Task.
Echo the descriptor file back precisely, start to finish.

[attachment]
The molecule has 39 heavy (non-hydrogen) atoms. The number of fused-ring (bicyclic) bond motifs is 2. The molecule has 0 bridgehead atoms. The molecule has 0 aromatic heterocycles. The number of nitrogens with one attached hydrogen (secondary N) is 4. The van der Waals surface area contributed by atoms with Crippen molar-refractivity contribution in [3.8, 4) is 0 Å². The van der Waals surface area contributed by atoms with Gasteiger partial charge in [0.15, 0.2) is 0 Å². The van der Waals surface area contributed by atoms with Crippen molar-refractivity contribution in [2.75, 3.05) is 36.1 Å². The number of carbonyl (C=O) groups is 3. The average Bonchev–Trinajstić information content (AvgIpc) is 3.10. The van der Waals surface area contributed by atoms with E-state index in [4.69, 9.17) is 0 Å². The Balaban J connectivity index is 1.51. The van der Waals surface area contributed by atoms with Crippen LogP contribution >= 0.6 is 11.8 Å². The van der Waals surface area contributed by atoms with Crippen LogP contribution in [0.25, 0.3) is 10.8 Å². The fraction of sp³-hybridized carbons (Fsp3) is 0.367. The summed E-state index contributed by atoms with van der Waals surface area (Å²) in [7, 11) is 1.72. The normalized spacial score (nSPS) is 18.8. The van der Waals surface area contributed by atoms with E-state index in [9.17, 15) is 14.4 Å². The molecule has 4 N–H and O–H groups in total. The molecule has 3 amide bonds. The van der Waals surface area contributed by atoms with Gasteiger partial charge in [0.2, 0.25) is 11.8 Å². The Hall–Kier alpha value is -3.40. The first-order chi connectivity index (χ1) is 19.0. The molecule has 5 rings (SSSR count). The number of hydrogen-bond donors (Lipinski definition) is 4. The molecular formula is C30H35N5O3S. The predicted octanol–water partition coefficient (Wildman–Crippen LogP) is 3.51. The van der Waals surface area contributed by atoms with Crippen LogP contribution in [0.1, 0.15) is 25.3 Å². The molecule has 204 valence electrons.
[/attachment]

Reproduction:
The molecule has 39 heavy (non-hydrogen) atoms. The number of fused-ring (bicyclic) bond motifs is 2. The molecule has 0 bridgehead atoms. The molecule has 0 aromatic heterocycles. The number of nitrogens with one attached hydrogen (secondary N) is 4. The van der Waals surface area contributed by atoms with Crippen molar-refractivity contribution in [3.8, 4) is 0 Å². The van der Waals surface area contributed by atoms with Gasteiger partial charge in [0.15, 0.2) is 0 Å². The van der Waals surface area contributed by atoms with Crippen molar-refractivity contribution in [2.75, 3.05) is 36.1 Å². The number of carbonyl (C=O) groups is 3. The average Bonchev–Trinajstić information content (AvgIpc) is 3.10. The van der Waals surface area contributed by atoms with E-state index in [4.69, 9.17) is 0 Å². The Balaban J connectivity index is 1.51. The van der Waals surface area contributed by atoms with Crippen LogP contribution >= 0.6 is 11.8 Å². The van der Waals surface area contributed by atoms with Crippen LogP contribution in [0.25, 0.3) is 10.8 Å². The fraction of sp³-hybridized carbons (Fsp3) is 0.367. The summed E-state index contributed by atoms with van der Waals surface area (Å²) in [7, 11) is 1.72. The normalized spacial score (nSPS) is 18.8. The van der Waals surface area contributed by atoms with E-state index in [9.17, 15) is 14.4 Å². The molecule has 4 N–H and O–H groups in total. The molecule has 3 amide bonds. The van der Waals surface area contributed by atoms with Gasteiger partial charge in [0.2, 0.25) is 11.8 Å². The Hall–Kier alpha value is -3.40. The first-order chi connectivity index (χ1) is 19.0. The molecule has 5 rings (SSSR count). The number of hydrogen-bond donors (Lipinski definition) is 4. The molecular formula is C30H35N5O3S. The predicted octanol–water partition coefficient (Wildman–Crippen LogP) is 3.51. The van der Waals surface area contributed by atoms with Crippen LogP contribution in [0.1, 0.15) is 25.3 Å². The molecule has 204 valence electrons.